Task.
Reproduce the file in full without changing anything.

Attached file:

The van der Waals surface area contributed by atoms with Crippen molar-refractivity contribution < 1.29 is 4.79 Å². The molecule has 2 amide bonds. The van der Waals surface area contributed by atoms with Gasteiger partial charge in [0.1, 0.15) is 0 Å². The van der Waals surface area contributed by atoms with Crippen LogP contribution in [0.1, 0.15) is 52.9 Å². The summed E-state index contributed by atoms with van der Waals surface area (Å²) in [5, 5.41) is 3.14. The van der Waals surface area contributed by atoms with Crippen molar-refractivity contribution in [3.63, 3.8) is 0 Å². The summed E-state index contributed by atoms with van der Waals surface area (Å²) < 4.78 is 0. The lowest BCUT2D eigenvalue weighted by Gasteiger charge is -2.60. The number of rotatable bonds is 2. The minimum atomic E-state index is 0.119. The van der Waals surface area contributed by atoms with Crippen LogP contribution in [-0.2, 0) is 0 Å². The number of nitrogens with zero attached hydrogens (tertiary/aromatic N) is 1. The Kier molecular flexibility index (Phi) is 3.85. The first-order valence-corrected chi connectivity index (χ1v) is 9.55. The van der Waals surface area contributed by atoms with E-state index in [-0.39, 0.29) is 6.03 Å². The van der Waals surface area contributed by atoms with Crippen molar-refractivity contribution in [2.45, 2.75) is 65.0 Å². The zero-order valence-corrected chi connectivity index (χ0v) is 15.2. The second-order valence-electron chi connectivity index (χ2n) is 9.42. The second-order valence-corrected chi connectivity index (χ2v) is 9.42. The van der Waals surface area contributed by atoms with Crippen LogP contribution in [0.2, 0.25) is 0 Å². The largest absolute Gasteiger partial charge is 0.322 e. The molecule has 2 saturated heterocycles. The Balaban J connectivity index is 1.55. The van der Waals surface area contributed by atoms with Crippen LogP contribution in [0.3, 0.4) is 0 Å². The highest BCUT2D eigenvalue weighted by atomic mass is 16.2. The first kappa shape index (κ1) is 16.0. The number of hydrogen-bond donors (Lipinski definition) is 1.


The van der Waals surface area contributed by atoms with Crippen molar-refractivity contribution < 1.29 is 4.79 Å². The molecule has 2 amide bonds. The van der Waals surface area contributed by atoms with Gasteiger partial charge in [0.1, 0.15) is 0 Å². The van der Waals surface area contributed by atoms with Crippen LogP contribution in [0.1, 0.15) is 52.9 Å². The summed E-state index contributed by atoms with van der Waals surface area (Å²) in [5, 5.41) is 3.14. The van der Waals surface area contributed by atoms with Crippen molar-refractivity contribution in [3.63, 3.8) is 0 Å². The summed E-state index contributed by atoms with van der Waals surface area (Å²) < 4.78 is 0. The lowest BCUT2D eigenvalue weighted by Gasteiger charge is -2.60. The number of rotatable bonds is 2. The minimum atomic E-state index is 0.119. The van der Waals surface area contributed by atoms with Crippen LogP contribution in [-0.2, 0) is 0 Å². The number of nitrogens with zero attached hydrogens (tertiary/aromatic N) is 1. The Kier molecular flexibility index (Phi) is 3.85. The first-order valence-corrected chi connectivity index (χ1v) is 9.55. The van der Waals surface area contributed by atoms with E-state index in [-0.39, 0.29) is 6.03 Å². The van der Waals surface area contributed by atoms with Crippen molar-refractivity contribution in [2.45, 2.75) is 65.0 Å². The zero-order valence-corrected chi connectivity index (χ0v) is 15.2. The second-order valence-electron chi connectivity index (χ2n) is 9.42. The second-order valence-corrected chi connectivity index (χ2v) is 9.42. The van der Waals surface area contributed by atoms with Crippen LogP contribution in [0.2, 0.25) is 0 Å². The largest absolute Gasteiger partial charge is 0.322 e. The molecule has 2 saturated heterocycles. The Balaban J connectivity index is 1.55. The van der Waals surface area contributed by atoms with Crippen LogP contribution in [0.3, 0.4) is 0 Å². The highest BCUT2D eigenvalue weighted by atomic mass is 16.2. The first kappa shape index (κ1) is 16.0. The number of hydrogen-bond donors (Lipinski definition) is 1.